Marriott’s takeover of Starwood closed in September 2016. As a Starwood loyalist I’ve been impressed overall by their path towards integration. From day one Marriott and Starwood have offered reciprocal elite benefits and points transfers between programs, while maintaining the benefits of the individual programs.
We do know that eventually Marriott intends to create a single global loyalty program, as they presently run three programs — Marriott Rewards, Ritz-Carlton Rewards, and Starwood Preferred Guest. Marriott has been working on aligning some policies between programs so that the transformation into a single program won’t be quite as radical, when it finally happens. They’ve also been providing plenty of notice of what’s to come, including that Amex and Chase will both be issuing Marriott credit cards in the future.
As far as the merger of the programs goes, Marriott has said that they hope to have a single technology platform in 2018, and then plan to combine the programs at a later point, which presumably means 2019 or later.
Changes to the Starwood Preferred Guests, or SPG, guest loyalty program could adversely impact our revenues and ability to pay dividends.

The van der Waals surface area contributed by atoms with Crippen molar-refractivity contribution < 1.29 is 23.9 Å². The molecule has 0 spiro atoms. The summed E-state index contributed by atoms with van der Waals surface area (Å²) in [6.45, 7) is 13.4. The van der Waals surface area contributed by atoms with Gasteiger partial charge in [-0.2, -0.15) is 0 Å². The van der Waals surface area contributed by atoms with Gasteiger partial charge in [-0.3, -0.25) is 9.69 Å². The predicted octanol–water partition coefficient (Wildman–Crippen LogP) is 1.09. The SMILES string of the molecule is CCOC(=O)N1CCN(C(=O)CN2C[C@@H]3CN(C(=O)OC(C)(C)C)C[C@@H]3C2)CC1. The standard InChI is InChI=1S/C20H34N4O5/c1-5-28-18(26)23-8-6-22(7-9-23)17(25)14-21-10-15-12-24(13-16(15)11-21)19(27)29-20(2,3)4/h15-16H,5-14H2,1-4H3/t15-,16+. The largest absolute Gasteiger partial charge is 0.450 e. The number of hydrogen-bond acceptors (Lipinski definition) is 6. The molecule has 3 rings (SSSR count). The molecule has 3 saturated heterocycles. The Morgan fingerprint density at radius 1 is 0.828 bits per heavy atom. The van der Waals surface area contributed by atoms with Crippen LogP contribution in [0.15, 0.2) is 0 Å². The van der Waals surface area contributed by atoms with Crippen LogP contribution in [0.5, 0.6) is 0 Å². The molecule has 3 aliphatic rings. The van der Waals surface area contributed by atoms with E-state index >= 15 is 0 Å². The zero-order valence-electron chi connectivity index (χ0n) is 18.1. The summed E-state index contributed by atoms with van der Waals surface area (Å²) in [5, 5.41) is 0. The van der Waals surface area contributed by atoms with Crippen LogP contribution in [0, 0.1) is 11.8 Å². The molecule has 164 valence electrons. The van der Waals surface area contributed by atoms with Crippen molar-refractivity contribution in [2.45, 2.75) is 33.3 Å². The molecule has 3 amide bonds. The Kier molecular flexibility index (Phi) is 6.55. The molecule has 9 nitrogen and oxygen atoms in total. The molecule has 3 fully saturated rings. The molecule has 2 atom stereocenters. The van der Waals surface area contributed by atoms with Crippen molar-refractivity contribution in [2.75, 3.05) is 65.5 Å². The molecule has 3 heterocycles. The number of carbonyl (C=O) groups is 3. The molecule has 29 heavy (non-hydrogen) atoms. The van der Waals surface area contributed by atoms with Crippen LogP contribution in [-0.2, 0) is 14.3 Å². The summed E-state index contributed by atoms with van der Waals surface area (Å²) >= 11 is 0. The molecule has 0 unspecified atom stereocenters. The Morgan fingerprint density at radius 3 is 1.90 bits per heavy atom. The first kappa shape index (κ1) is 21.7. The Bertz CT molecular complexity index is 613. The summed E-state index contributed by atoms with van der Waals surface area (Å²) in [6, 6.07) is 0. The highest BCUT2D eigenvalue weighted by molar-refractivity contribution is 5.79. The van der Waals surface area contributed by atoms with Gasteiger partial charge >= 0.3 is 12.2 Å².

We have been advised by Marriott that they intend to revise the SPG guest loyalty program for us beginning March 1, 2018. During 2016 and the first nine months of 2017, our revenues under this program were $2.4 million and $3.8 million, respectively. Although we continue to discuss with Marriott the details regarding such changes, there is a risk that any changes could result in a decrease in revenues to us which could reduce our profitability and could materially and adversely affect our results of operations and ability to pay dividends.
HH_Cash has a “holy crap” reaction, though personally I don’t read into it in quite the same way. Yes, I suspect we’ll start to see some changes to the SPG program over the coming months, as Marriott tries to make policy changes to all three loyalty program to get them more in-line before they’re actually integrated.
However, it’s just as likely that these adjustments are happening on the back-end, especially as this filing is from a company that owns a hotel. This could include things like aligning the costs to hotels for buying points and opting into promotions, the reimbursement rates for award stays, or a slew of other things.
So my reaction to the above isn’t “oh my gosh, the SPG program is basically ending or being destroyed on March 1, 2018.” Yes, we’ll likely start to see some changes to the program over the coming months, but I don’t think the March 1 date specifically refers to any major changes that impact guests directly.
I certainly could be wrong, though.
What do you make of the statement in this SEC filing?